2021-11-17Zeitschriftenartikel DOI: 10.1007/s10936-021-09817-9
The Processing of Negation and Polarity: An Overview
Sprach- und literaturwissenschaftliche Fakultät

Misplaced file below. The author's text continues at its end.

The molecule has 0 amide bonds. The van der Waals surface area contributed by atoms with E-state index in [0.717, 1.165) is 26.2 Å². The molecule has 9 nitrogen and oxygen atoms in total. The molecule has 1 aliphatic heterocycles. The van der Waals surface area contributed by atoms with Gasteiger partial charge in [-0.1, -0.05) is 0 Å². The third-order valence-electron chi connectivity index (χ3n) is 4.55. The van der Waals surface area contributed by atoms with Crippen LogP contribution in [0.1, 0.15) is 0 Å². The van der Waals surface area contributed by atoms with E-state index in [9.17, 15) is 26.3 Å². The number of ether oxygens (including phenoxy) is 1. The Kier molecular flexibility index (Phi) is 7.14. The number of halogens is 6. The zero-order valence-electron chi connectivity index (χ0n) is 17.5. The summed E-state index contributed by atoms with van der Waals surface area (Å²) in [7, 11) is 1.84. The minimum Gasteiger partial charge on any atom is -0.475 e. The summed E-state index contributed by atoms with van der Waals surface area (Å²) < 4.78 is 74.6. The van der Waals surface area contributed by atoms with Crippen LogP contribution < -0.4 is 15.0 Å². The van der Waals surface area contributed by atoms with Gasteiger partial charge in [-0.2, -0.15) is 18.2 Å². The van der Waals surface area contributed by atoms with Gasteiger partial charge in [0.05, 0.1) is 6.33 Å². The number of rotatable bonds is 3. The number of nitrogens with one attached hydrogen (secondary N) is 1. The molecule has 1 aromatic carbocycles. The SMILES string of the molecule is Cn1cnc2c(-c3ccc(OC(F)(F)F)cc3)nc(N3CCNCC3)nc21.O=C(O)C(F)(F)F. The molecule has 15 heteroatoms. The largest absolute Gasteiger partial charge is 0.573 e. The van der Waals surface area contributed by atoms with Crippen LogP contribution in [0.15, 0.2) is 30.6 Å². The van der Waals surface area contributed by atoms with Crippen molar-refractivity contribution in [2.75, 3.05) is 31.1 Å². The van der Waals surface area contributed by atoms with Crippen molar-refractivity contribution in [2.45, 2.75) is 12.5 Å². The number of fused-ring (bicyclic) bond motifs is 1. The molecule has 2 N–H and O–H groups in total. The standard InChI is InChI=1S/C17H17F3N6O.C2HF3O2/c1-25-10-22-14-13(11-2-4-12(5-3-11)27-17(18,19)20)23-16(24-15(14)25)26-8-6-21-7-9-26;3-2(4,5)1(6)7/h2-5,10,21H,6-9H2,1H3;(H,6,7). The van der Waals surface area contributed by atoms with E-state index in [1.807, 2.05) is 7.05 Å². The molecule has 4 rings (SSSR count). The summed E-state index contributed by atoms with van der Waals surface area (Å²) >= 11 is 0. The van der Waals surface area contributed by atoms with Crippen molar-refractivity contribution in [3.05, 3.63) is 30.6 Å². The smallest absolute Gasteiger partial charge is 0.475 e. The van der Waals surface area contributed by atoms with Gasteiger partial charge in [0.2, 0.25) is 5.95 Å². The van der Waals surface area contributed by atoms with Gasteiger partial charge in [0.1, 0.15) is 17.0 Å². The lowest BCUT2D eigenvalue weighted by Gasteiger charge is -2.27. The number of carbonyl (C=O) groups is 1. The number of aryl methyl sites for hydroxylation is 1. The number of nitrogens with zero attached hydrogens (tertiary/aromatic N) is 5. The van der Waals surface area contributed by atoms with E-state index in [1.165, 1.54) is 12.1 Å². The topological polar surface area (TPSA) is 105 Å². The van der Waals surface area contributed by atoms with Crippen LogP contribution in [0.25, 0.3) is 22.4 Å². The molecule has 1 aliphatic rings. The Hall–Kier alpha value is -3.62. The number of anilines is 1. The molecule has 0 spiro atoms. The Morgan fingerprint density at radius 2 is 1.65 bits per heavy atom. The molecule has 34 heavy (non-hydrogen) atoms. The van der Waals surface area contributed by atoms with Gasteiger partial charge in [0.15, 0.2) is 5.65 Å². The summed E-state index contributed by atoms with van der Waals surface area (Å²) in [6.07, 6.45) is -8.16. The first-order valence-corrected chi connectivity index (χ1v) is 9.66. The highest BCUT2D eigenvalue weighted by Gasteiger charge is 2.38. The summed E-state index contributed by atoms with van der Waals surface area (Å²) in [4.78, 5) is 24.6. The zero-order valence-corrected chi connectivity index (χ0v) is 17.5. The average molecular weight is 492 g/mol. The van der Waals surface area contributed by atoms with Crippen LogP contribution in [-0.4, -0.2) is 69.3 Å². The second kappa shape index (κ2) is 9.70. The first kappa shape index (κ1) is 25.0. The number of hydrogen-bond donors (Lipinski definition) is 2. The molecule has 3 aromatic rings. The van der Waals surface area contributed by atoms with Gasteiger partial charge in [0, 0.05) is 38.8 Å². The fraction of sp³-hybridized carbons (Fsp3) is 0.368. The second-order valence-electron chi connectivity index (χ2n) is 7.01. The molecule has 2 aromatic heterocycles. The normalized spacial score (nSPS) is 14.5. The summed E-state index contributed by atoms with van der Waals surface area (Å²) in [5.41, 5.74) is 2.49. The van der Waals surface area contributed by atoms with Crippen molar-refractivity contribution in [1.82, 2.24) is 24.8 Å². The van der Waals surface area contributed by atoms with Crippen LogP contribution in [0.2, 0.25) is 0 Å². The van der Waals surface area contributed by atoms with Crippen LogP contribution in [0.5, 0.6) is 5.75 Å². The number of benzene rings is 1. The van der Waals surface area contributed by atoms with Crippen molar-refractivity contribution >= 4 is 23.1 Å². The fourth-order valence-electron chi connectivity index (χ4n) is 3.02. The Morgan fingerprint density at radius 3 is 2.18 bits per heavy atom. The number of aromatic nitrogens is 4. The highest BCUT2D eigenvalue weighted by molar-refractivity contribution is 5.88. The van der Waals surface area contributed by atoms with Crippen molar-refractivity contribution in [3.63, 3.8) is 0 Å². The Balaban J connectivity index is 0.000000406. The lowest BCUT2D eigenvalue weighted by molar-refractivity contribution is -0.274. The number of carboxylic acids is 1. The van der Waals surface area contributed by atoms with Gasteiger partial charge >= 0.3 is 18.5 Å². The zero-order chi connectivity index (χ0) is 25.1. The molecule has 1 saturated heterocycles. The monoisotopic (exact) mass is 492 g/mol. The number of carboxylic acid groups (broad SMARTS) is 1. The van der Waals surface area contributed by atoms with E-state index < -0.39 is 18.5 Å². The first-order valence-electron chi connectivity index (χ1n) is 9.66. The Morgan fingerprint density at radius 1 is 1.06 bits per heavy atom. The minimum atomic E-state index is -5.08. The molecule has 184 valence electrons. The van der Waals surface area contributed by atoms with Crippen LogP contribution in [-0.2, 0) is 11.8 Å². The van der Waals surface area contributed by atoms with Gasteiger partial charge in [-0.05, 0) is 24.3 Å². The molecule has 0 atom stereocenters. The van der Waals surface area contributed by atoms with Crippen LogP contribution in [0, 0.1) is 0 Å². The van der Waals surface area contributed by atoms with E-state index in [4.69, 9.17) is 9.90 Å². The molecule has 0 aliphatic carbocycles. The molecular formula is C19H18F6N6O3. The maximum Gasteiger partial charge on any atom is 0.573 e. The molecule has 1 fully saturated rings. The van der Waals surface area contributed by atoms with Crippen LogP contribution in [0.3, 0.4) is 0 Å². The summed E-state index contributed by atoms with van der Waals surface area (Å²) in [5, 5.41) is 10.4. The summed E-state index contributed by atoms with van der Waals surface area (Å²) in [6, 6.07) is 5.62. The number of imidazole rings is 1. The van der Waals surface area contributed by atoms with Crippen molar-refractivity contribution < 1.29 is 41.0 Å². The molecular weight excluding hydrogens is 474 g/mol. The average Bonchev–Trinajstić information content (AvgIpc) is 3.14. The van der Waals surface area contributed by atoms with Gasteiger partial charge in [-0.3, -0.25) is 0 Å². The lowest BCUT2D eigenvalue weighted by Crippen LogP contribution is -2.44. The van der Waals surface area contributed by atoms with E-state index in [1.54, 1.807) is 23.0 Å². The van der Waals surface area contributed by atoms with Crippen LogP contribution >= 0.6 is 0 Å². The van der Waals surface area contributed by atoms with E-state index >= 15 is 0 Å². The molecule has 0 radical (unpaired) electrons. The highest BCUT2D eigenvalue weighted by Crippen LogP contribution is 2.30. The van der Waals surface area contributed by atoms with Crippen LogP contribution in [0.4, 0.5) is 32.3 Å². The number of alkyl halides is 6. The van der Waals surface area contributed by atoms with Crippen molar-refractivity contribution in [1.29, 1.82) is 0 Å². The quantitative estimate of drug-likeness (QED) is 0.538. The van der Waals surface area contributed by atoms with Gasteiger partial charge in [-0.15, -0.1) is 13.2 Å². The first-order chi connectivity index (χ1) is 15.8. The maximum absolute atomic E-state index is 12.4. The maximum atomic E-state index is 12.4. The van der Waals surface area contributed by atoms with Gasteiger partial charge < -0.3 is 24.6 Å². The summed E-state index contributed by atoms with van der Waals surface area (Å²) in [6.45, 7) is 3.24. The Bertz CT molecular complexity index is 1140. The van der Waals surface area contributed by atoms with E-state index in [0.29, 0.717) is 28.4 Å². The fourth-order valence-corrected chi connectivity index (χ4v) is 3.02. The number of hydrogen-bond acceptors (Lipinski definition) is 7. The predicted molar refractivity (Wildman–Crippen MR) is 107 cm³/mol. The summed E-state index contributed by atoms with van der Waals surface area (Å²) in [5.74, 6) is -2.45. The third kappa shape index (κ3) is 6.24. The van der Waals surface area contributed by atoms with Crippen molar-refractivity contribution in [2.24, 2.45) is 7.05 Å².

Negation is a universal component of human language; polarity sensitivity (i.e., lexical distributional constraints in relation to negation) is arguably so while being pervasive across languages. Negation has long been a field of inquiry in psychological theories and experiments of reasoning, which inspired many follow-up studies of negation and negation-related phenomena in psycholinguistics. In generative theoretical linguistics, negation and polarity sensitivity have been extensively studied, as the related phenomena are situated at the interfaces of syntax, semantics and pragmatics, and are thus extremely revealing about the architecture of grammar. With the now long tradition of research on negation and polarity in psychology and psycholinguistics, and the emerging field of experimental semantics and pragmatics, a multitude of interests and experimental paradigms have emerged which call for re-evaluations and further development and integration. This special issue contains a collection of 16 research articles on the processing of negation and negation-related phenomena including polarity items, questions, conditionals, and irony, using a combination of behavioral (e.g., rating, reading, eye-tracking and sentence completion) and neuroimaging techniques (e.g., EEG). They showcase the processing of negation and polarity with or without context, in various languages and across different populations (adults, typically developing and ADHD children). The integration of multiple theoretical and empirical perspectives in this collection provides new insights, methodological advances and directions for future research.
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